Lilly Alexandra shares with us how her family celebrates the Lunar New Year and how traditions have lasted as well as changed over time.
"Traditionally, the Lunar New Year was the most important celebration for my mom’s family. I grew up listening to stories about the 2-week long celebration and its many strange and wonderful customs."
It’s a time for the whole family and good friends to come together, visit the graves of loved ones who have passed on, feast on delicious food, give children lots of red envelopes filled with “lucky money”, reflect on the year that’s just passed, leave behind everything bad and set ourselves up for hopefully a successful new year.
These days, however, the Lunar New Year has also become a source of great pain and sadness to my mom and many others within the Asian diaspora community. For my mother, it’s a lamentation of lost cultures and identity, a yearly reminder of what she had to give up and leave behind so my siblings and I could have a better life in New Zealand.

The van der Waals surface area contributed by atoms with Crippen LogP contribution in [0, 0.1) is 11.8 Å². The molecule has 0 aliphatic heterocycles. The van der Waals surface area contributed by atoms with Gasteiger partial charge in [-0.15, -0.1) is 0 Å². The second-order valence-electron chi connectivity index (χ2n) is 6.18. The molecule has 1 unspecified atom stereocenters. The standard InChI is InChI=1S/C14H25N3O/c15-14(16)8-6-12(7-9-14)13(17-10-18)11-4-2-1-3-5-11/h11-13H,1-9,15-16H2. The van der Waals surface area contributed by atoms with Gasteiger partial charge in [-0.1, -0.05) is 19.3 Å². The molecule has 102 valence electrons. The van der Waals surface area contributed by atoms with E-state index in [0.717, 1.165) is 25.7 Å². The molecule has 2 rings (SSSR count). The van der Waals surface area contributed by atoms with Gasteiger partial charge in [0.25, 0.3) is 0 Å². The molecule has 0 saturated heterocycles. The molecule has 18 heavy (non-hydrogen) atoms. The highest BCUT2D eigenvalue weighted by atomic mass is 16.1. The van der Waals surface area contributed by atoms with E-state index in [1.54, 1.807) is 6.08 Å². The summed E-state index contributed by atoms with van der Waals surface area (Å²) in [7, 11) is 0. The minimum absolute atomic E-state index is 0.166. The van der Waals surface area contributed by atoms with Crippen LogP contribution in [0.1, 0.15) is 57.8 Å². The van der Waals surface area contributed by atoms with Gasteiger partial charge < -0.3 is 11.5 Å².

Over the years, our celebration of the Lunar New Year has always been rather intermittent and greatly dependent on how mom feels around that time of the year. If she feels up to it, we would have a big celebration with family and friends. Some years, we have a smaller feast with just us and my aunt’s family. Sometimes it would be just another day for us with only a small family dinner.
When we do celebrate it though, it’s usually a joyous and happy occasion, an opportunity for everyone to indulge and overeat on all our favourite food, for children to squabble over who gets the most “lucky money” in their red envelopes, and for uncles to over drink and fall asleep snoring on the couch!
Written by Lilly Alexandra